There have been many conflicts since the end of World War II; Northern Ireland, Iraq & Afghanistan to name a few.   A number of Northern Bank staff have volunteered and have served in some of those locations. 

One official, who was in the forces, paid the supreme sacrifice and another two officials (civilian) were killed as a result of incidents during the Northern Ireland conflict.

Their names are no less important than those who fell during the World Wars.
Northern Bank – The Great War
99 officials volunteered for service
and
  1 Reservist was called up for service
of which
11 were killed in action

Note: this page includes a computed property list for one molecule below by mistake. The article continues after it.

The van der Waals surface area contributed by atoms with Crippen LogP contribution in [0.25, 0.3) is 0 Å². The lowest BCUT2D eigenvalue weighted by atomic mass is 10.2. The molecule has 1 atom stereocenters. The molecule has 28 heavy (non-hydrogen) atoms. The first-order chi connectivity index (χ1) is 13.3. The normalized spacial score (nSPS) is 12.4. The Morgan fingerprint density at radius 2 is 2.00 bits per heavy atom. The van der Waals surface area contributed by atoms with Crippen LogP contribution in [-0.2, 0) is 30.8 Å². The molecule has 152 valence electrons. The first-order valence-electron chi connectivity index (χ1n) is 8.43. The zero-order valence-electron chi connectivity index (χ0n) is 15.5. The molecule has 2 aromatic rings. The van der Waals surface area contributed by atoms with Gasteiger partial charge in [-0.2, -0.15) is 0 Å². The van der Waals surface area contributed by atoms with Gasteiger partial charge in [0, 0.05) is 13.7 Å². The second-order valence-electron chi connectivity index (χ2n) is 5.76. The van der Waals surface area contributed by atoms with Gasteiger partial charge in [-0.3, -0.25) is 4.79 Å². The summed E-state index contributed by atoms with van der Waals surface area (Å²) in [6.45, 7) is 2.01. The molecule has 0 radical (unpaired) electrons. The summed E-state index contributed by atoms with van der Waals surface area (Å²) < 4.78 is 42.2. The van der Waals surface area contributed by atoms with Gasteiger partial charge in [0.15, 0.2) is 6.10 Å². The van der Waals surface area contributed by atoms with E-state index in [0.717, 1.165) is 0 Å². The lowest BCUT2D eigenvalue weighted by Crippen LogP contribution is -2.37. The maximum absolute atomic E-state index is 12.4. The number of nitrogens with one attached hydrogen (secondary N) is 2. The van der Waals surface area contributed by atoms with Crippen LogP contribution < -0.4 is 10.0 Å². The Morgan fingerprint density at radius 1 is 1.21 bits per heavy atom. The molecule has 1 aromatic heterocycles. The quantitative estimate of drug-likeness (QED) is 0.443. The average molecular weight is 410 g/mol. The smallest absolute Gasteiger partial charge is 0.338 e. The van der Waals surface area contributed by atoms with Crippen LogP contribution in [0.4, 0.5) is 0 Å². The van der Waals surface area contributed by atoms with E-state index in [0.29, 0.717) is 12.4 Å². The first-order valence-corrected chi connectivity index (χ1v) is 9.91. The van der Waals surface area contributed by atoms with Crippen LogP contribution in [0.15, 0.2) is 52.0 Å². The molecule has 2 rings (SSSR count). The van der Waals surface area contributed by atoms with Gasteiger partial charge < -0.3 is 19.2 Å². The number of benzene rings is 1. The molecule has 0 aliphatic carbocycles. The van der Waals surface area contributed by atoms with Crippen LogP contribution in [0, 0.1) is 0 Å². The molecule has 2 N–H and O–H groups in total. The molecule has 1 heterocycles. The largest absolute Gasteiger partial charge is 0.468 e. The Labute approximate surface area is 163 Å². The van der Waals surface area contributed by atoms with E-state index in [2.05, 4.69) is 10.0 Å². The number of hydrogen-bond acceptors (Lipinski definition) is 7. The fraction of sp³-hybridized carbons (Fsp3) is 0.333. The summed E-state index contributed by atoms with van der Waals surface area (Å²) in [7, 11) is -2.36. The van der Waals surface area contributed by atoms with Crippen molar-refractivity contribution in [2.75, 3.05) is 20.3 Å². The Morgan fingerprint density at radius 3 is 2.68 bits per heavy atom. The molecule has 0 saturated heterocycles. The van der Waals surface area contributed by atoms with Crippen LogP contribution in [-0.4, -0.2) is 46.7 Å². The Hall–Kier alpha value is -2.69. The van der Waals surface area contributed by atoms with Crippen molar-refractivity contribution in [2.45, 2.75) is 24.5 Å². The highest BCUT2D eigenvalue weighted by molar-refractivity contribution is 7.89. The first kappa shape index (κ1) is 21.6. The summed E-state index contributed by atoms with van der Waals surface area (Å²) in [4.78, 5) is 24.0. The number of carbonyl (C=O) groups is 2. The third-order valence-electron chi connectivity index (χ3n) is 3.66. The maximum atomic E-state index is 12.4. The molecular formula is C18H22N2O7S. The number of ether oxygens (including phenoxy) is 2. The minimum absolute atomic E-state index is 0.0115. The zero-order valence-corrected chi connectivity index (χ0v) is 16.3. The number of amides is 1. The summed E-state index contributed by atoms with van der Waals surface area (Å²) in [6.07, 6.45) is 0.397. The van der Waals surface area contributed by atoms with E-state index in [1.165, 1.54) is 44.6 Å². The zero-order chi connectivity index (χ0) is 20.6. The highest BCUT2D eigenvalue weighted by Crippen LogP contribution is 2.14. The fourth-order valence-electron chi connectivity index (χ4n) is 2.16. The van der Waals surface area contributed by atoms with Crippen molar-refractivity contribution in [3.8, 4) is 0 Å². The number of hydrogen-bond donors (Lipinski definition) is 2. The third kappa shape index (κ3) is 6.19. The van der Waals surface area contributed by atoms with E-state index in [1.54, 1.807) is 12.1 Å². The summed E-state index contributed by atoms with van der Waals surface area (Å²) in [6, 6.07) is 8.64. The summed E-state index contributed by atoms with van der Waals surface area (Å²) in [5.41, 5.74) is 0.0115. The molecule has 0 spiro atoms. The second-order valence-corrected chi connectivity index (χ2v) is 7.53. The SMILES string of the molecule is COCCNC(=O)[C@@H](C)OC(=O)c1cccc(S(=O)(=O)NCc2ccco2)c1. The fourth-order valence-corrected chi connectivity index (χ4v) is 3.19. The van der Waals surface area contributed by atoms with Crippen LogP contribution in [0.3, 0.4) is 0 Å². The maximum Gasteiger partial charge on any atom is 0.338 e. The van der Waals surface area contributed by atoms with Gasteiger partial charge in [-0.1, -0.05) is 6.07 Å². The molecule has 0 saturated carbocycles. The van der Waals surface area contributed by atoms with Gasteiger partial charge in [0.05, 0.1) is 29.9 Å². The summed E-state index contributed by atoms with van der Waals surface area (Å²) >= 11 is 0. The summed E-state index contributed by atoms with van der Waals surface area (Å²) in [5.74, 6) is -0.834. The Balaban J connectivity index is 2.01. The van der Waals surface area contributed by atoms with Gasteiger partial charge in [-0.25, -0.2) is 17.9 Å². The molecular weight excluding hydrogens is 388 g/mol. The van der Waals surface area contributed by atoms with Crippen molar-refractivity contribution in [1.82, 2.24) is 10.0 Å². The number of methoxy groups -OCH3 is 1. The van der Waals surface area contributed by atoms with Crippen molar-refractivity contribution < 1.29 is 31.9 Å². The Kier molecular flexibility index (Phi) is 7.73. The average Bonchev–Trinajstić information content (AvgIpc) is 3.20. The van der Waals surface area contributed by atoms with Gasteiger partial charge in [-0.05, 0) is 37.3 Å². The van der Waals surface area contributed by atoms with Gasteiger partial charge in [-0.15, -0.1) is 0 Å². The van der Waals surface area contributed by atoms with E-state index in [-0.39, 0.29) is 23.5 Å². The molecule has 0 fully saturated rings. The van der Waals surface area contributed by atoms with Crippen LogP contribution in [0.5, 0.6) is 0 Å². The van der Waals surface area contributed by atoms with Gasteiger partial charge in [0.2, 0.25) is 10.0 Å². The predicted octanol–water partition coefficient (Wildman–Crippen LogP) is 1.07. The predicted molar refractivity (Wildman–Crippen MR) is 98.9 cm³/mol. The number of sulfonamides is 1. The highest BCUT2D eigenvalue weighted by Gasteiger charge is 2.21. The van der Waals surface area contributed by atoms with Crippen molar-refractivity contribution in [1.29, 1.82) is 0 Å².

3 were reported missing

  1 died on active service
  7 were rejected for military service


Belfast Bank – The Great War                  
93 officials volunteered for service
of which
16 were killed in action

1 was accidently killed on active service

1 was reported missing


Northern Bank – World War II
44 officials volunteered for service
of which
3 were killed in action

1 was reported missing


Belfast Bank – World War II
52 officials volunteered for service
of which
9 were killed in action


Northern Bank – Northern Ireland
Many volunteered for service
of which
1 was killed whilst off-duty
and
 2 civilian bank officials were killed


Northern Bank – Afghanistan
1 Territorial Army (TA) Reservist was called up for service



I trust that you will find the site both interesting and informative.

Thank you.

Gavin Bamford

Sunday, 1 November 2015

We Will Remember Them





The following section of text is taken from page 203 of the Northern Bank Centenary Volume 1924 as it best describes those men who volunteered for war.


War Record